Peter Molyneux is not your average game developer. Legendary for his brisk creativity and his unending enthusiasm, Molyneux has made a career out of defying expectations. You know him from titles like Fable and Black & White. But despite a soaring career in big-name console and PC games, he recently walked away from all of that to work at a tiny gaming start-up called 22cans. His latest game (for iOS and Android devices) may not even qualify for the moniker "game." It's more like a social experiment with gaming elements built in. But if you shudder at the thought of playing Facebook games, don't let the "social" spook you. You've never played anything like Curiosity.
On the surface, it’s a ridiculously simple idea: An enormous, floating cube, made up of billions of tiny cubes called “cubelets” holds a secret at its center. Molyneux is on record promising players that the secret is something big and “life-changing,” though he says it’s not money. He claims it took him twenty years to think of it. To get to the center, every cubelet must be tapped on. Tap on one, and it disappears. Keep tapping and tapping, and eventually, the giant cube will be gone and the secret at its center laid bare. And did I mention that the entire experience is 100% free?
But there’s a twist. Anyone with a touchscreen device can play Curiosity — and only one player will be the one to tap the very last cube and reach the life-changing secret at the center. Will it be you? Will it be me? We have to tap away all those cubelets to find out.
You wouldn’t think there’d be that much to write about an app that asks you to tap on tiny boxes ad infinitum. But there’s something about what Peter Molyneux and his staff at 22cans have come up with that’s remarkably compelling. You start tapping those cubelets and before you know it, you’ve been at it for an hour and have tapped away hundreds if not thousands of the little things. I’m not sure I can pinpoint why, but there’s an incredibly addictive quality about Curiosity.
There’s more to it than just tapping cubelets, though. Tapping cubelets gives you virtual coins. If you tap them in succession, without missing, you start a chain of coin multipliers. The more you tap without missing, the faster your coin count will climb. There’s a time limit of about two seconds between consecutive taps in order to get those combo points, but zooming or moving the camera don’t count against you. You also get a bonus amount of coins whenever you clear all of the cubelets on your screen. Doesn’t matter how close in or far out you’re zoomed for this to work, but the farther out you’re zoomed — and therefore, the more cubelets there are on your screen — the bigger your bonus will be.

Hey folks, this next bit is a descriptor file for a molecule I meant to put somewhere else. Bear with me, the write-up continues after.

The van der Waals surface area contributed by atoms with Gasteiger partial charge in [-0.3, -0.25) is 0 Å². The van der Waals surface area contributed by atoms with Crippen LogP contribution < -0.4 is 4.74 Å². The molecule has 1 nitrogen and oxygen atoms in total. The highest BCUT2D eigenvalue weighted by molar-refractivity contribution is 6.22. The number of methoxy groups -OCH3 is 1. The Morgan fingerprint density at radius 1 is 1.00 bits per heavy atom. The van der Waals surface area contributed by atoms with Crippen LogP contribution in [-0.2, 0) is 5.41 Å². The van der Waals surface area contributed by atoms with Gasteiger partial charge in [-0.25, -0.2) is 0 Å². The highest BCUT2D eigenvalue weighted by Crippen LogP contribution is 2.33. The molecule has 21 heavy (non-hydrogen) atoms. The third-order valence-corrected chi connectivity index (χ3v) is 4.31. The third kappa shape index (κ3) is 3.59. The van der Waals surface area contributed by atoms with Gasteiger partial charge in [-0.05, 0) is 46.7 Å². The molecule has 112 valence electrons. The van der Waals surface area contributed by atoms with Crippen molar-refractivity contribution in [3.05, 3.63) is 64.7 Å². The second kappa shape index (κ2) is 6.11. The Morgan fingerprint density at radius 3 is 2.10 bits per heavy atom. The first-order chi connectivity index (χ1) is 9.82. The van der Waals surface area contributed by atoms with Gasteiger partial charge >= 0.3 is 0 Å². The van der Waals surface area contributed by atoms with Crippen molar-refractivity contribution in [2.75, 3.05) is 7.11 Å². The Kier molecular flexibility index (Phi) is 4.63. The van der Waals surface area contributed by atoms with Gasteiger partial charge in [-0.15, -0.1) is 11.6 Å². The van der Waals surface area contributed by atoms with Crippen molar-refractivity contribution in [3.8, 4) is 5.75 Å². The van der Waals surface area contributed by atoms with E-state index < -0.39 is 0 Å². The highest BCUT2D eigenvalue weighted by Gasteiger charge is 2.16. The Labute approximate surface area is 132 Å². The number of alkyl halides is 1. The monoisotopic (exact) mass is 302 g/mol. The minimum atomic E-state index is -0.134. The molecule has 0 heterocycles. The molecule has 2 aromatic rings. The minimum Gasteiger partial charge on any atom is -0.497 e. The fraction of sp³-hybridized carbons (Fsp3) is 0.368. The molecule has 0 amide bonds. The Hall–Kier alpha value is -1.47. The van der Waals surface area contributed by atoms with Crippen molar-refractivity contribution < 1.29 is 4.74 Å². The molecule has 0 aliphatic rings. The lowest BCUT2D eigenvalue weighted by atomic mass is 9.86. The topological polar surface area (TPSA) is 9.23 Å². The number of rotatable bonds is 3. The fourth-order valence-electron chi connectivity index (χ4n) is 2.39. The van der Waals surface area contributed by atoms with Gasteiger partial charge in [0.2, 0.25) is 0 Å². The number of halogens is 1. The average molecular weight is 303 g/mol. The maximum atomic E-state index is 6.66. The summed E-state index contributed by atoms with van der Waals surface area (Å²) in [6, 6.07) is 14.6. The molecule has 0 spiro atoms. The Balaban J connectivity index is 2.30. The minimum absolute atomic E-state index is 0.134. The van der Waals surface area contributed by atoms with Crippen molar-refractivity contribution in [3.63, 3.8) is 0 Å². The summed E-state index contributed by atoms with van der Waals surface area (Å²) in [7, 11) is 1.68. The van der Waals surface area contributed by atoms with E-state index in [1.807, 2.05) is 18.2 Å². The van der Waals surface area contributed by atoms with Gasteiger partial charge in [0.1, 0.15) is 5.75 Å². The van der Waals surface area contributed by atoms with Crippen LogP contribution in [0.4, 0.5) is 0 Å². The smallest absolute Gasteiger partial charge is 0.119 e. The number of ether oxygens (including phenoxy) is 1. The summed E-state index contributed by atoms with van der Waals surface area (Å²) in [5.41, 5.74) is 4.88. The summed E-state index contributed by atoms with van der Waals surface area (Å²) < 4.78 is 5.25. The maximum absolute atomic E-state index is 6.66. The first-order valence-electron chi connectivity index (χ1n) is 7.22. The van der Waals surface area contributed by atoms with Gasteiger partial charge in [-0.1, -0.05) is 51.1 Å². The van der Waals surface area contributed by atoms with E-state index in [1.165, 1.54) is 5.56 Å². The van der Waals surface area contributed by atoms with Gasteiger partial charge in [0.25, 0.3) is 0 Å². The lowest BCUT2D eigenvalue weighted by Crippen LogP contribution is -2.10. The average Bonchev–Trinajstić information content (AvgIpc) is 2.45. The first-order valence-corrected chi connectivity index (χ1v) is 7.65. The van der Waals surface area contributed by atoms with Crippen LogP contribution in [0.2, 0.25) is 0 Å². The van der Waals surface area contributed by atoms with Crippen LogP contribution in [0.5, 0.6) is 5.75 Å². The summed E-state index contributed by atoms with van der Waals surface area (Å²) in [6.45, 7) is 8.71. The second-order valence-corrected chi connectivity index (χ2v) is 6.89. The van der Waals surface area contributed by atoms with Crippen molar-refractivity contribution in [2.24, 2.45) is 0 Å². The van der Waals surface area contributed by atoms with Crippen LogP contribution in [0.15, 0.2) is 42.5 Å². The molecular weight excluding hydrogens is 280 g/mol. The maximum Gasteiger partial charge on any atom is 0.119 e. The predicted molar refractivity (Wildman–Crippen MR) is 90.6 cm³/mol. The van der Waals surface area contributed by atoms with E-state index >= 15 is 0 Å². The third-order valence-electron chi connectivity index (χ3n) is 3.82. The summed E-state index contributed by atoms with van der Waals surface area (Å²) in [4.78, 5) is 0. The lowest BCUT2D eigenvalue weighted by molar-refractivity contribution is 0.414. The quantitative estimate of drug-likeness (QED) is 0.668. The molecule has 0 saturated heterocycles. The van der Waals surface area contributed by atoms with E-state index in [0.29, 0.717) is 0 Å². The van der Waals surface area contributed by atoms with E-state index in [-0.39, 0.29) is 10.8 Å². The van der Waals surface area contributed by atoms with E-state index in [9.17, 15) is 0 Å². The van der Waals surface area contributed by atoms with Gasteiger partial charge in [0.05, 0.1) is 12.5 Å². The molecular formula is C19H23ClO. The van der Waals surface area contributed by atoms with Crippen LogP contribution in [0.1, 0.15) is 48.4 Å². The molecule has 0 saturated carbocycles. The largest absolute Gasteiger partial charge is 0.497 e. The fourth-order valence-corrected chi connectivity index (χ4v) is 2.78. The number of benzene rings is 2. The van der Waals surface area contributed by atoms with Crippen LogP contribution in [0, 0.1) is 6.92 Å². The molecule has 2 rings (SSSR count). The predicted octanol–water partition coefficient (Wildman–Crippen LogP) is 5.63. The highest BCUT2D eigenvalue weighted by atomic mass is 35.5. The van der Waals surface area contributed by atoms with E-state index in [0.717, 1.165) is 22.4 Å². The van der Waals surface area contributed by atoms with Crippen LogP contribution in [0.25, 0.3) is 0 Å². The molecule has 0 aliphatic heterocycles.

If you’re earning coins, then there has to be something to spend them on, right? An in-game store offers you several items to spend your coins on, including tools that make more cubelets disappear at a time. I tried one of the higher-end tools that let me destroy 25 cubelets at once, in a grid of five-by-five, for seven minutes. The destructive power was something of a rush, but it surprised me how little of the cube I ended up disposing of, even after tapping away like mad for the entirety of those seven minutes.
Pro tip: if you own a stylus, try using it to play Curiosity. I’ve found that a stylus helps me tap much faster and with better accuracy!
The store also gives you the opportunity to check the game’s current stats, such as your personal tapping and coin totals, as well as the total number of cubelets tapped overall so far and the total and current number of players. It’s fascinating information, but the game requires you to spend 100 of your coins each time you want to access it. Similarly, 50 doings will give you a list comparing your stats with your friends. Don’t cry foul; 100 coins is a tiny amount that will have no real effect on your bank. The game’s audio settings are also hidden away on the store page, but you don’t have to spend any coins to adjust these settings.
One of the most remarkable aspects of Curiosity is that there’s only one instance of the game running. Unlike an MMO, which typically run numerous instances on multiple servers, Curiosity‘s cube is the only one of its kind. Even Android players, which were added sometime after the iOS app’s debut, are accessing the same cube as everyone else. This means there are hundreds of thousands of users online concurrently, all tapping away together, trying to get to the center of that cube.